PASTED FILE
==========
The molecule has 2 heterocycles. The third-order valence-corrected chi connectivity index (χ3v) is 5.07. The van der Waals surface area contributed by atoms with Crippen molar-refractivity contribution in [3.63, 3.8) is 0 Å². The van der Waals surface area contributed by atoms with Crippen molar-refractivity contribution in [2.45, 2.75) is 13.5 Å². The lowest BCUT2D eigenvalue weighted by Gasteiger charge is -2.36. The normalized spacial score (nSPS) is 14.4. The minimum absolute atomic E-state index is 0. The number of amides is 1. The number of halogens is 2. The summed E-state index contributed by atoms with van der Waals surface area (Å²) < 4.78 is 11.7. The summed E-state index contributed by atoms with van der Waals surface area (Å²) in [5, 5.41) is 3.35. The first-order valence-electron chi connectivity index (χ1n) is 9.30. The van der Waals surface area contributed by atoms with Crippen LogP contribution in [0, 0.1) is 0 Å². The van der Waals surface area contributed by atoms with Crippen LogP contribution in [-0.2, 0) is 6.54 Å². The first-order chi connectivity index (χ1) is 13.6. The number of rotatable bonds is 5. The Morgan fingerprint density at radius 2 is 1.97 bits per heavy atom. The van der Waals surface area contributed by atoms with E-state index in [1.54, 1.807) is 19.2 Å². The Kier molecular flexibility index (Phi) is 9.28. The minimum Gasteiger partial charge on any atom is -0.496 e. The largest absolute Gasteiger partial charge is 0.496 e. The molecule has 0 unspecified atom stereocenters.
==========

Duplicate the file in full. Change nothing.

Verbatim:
The molecule has 2 heterocycles. The third-order valence-corrected chi connectivity index (χ3v) is 5.07. The van der Waals surface area contributed by atoms with Crippen molar-refractivity contribution in [3.63, 3.8) is 0 Å². The van der Waals surface area contributed by atoms with Crippen molar-refractivity contribution in [2.45, 2.75) is 13.5 Å². The lowest BCUT2D eigenvalue weighted by Gasteiger charge is -2.36. The normalized spacial score (nSPS) is 14.4. The minimum absolute atomic E-state index is 0. The number of amides is 1. The number of halogens is 2. The summed E-state index contributed by atoms with van der Waals surface area (Å²) < 4.78 is 11.7. The summed E-state index contributed by atoms with van der Waals surface area (Å²) in [5, 5.41) is 3.35. The first-order valence-electron chi connectivity index (χ1n) is 9.30. The van der Waals surface area contributed by atoms with Crippen LogP contribution in [0, 0.1) is 0 Å². The van der Waals surface area contributed by atoms with Crippen LogP contribution in [-0.2, 0) is 6.54 Å². The first-order chi connectivity index (χ1) is 13.6. The number of rotatable bonds is 5. The Morgan fingerprint density at radius 2 is 1.97 bits per heavy atom. The van der Waals surface area contributed by atoms with E-state index in [1.54, 1.807) is 19.2 Å². The Kier molecular flexibility index (Phi) is 9.28. The minimum Gasteiger partial charge on any atom is -0.496 e. The largest absolute Gasteiger partial charge is 0.496 e. The molecule has 0 unspecified atom stereocenters.